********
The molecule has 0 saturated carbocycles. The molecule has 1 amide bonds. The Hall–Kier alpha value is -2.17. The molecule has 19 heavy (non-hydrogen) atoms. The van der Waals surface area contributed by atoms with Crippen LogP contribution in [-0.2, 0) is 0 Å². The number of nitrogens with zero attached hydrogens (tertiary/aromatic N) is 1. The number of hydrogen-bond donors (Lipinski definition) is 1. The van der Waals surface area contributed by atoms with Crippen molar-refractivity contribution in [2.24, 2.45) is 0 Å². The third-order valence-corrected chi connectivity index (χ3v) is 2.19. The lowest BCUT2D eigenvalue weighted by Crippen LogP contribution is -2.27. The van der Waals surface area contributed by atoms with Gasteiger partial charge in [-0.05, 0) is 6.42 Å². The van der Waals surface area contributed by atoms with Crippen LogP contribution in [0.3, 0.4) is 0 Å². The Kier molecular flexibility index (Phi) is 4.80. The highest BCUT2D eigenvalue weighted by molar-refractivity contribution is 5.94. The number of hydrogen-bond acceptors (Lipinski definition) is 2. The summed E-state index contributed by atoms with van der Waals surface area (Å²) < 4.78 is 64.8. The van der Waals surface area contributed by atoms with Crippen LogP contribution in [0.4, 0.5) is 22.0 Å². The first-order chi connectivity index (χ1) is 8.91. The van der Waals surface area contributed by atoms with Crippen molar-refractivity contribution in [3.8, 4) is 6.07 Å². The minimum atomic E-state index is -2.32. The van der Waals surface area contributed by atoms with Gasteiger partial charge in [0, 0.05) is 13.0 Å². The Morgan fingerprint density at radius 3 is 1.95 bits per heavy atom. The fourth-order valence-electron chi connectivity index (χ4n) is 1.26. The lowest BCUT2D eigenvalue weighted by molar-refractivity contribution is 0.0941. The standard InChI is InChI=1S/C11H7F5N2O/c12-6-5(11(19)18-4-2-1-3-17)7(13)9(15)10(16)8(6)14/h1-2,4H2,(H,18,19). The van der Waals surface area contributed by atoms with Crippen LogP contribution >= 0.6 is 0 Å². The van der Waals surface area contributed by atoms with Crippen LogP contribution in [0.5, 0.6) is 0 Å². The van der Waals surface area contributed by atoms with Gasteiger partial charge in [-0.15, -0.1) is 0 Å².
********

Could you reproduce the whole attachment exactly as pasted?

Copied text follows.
The molecule has 0 saturated carbocycles. The molecule has 1 amide bonds. The Hall–Kier alpha value is -2.17. The molecule has 19 heavy (non-hydrogen) atoms. The van der Waals surface area contributed by atoms with Crippen LogP contribution in [-0.2, 0) is 0 Å². The number of nitrogens with zero attached hydrogens (tertiary/aromatic N) is 1. The number of hydrogen-bond donors (Lipinski definition) is 1. The van der Waals surface area contributed by atoms with Crippen molar-refractivity contribution in [2.24, 2.45) is 0 Å². The third-order valence-corrected chi connectivity index (χ3v) is 2.19. The lowest BCUT2D eigenvalue weighted by Crippen LogP contribution is -2.27. The van der Waals surface area contributed by atoms with Gasteiger partial charge in [-0.05, 0) is 6.42 Å². The van der Waals surface area contributed by atoms with Crippen LogP contribution in [0.3, 0.4) is 0 Å². The Kier molecular flexibility index (Phi) is 4.80. The highest BCUT2D eigenvalue weighted by molar-refractivity contribution is 5.94. The number of hydrogen-bond acceptors (Lipinski definition) is 2. The summed E-state index contributed by atoms with van der Waals surface area (Å²) < 4.78 is 64.8. The van der Waals surface area contributed by atoms with Crippen LogP contribution in [0.4, 0.5) is 22.0 Å². The first-order chi connectivity index (χ1) is 8.91. The van der Waals surface area contributed by atoms with Crippen molar-refractivity contribution in [3.8, 4) is 6.07 Å². The minimum atomic E-state index is -2.32. The van der Waals surface area contributed by atoms with Gasteiger partial charge in [0, 0.05) is 13.0 Å². The Morgan fingerprint density at radius 3 is 1.95 bits per heavy atom. The fourth-order valence-electron chi connectivity index (χ4n) is 1.26. The lowest BCUT2D eigenvalue weighted by molar-refractivity contribution is 0.0941. The standard InChI is InChI=1S/C11H7F5N2O/c12-6-5(11(19)18-4-2-1-3-17)7(13)9(15)10(16)8(6)14/h1-2,4H2,(H,18,19). The van der Waals surface area contributed by atoms with Crippen LogP contribution >= 0.6 is 0 Å². The van der Waals surface area contributed by atoms with Crippen LogP contribution in [0.5, 0.6) is 0 Å². The van der Waals surface area contributed by atoms with Gasteiger partial charge in [-0.15, -0.1) is 0 Å².